### Step 1: Define the Problem and the Goal

Start by defining the overall goal of the decision. This goal is broken down into a hierarchy of criteria and sub-criteria. Finally, alternatives (choices) are listed at the bottom of the hierarchy.

### Step 2: Establish Pairwise Comparison Matrices

For each criterion and sub-criterion, a **pairwise comparison matrix** is formed to compare the relative importance of each element. The matrix is square and its size depends on the number of elements being compared. For example, if there are \( n \) criteria, the matrix \( A \) is of size \( n \times n \), where each entry represents a comparison between two criteria.

The matrix \( A \) is given as follows:

Each element \( a_{ij} \) represents the relative importance of criterion \( i \) compared to criterion \( j \), where:

– \( a_{ij} = 1 \) if criteria \( i \) and \( j \) are equally important.

– \( a_{ij} > 1 \) if criterion \( i \) is more important than criterion \( j \).

– \( a_{ij} < 1 \) if criterion \( j \) is more important than criterion \( i \).
### Step 3: Calculate the Priority Vector
The **priority vector** (also called the eigenvector) represents the relative weights of the elements. It is derived by normalizing the pairwise comparison matrix. One common method is to calculate the geometric mean of each row, and then normalize the vector so that the sum of its elements is 1.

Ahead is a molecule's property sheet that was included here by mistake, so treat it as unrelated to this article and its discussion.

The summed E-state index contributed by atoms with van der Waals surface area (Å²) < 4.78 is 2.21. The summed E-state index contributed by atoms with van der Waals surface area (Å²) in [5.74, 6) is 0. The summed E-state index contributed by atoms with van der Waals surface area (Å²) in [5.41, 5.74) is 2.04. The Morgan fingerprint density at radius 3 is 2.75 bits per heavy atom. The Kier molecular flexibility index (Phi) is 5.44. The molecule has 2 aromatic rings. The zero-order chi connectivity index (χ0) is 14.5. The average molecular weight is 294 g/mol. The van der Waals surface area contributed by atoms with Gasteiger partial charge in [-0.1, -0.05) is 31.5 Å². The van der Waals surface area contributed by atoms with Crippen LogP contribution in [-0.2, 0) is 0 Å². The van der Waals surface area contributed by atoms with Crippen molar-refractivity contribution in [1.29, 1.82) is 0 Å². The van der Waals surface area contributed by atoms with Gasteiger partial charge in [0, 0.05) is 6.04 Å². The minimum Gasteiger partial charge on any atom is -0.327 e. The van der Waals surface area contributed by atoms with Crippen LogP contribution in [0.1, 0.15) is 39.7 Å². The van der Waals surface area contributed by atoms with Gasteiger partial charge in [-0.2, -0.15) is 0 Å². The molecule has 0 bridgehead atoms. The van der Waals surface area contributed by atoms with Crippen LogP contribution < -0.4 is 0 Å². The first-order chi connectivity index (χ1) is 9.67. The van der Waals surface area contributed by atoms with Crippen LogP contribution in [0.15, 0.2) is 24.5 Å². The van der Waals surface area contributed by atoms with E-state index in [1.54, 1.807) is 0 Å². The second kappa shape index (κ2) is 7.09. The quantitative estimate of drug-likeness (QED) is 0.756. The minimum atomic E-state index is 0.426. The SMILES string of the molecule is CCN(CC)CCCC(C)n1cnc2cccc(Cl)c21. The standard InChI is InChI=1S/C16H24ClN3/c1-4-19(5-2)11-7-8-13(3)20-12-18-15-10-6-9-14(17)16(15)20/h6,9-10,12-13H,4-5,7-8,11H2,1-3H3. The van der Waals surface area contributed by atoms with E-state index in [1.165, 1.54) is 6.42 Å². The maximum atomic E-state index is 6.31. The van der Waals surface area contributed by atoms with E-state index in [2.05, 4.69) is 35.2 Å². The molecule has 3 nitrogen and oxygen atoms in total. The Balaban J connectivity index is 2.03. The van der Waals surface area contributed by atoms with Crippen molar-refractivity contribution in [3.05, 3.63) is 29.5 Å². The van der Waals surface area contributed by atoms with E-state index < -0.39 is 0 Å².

To compute the priority vector \( w \), follow these steps:
1. **Compute the geometric mean** of each row:

2. **Normalize the vector** by dividing each element by the sum of all elements:

This gives the priority vector \( w \), which represents the weights of the criteria.

### Step 4: Check for Consistency

The **Consistency Ratio (CR)** measures how consistent the judgments are. A perfectly consistent matrix satisfies \( a_{ij} \cdot a_{jk} = a_{ik} \). In practice, some inconsistency is allowed. The consistency check involves the following steps:

1. Compute the **weighted sum vector**:

Where \( A \) is the pairwise comparison matrix, \( w \) is the priority vector, and \( \lambda_{\text{max}} \) is the largest eigenvalue of the matrix.

2. Compute the **Consistency Index (CI)**:

Where \( n \) is the size of the matrix.

3. Compute the **Consistency Ratio (CR)**:

Where \( RI \) is the **Random Index**, which depends on \( n \) (the number of elements). If \( CR \leq 0.1 \), the level of inconsistency is acceptable.

### Step 5: Aggregate the Results

After determining the priority vectors for all levels of the hierarchy, combine the results to determine the final decision by calculating the overall score for each alternative. This is done by multiplying the weights of the criteria by the weights of the alternatives under each criterion and summing the results.

Where:

– \( w_j \) is the weight of criterion \( j \),

– \( v_{ij} \) is the score of alternative \( i \) with respect to criterion \( j \).

The alternative with the highest score is the most preferred option.

### Summary of Steps:

1. Define the goal and build the decision hierarchy.

2. Construct pairwise comparison matrices for each level.

3. Calculate priority vectors by normalizing the matrices.

4. Check for consistency using the Consistency Ratio.

5. Aggregate the priorities to rank the alternatives.

These steps form the core of the AHP process with the help of the relevant formulas.

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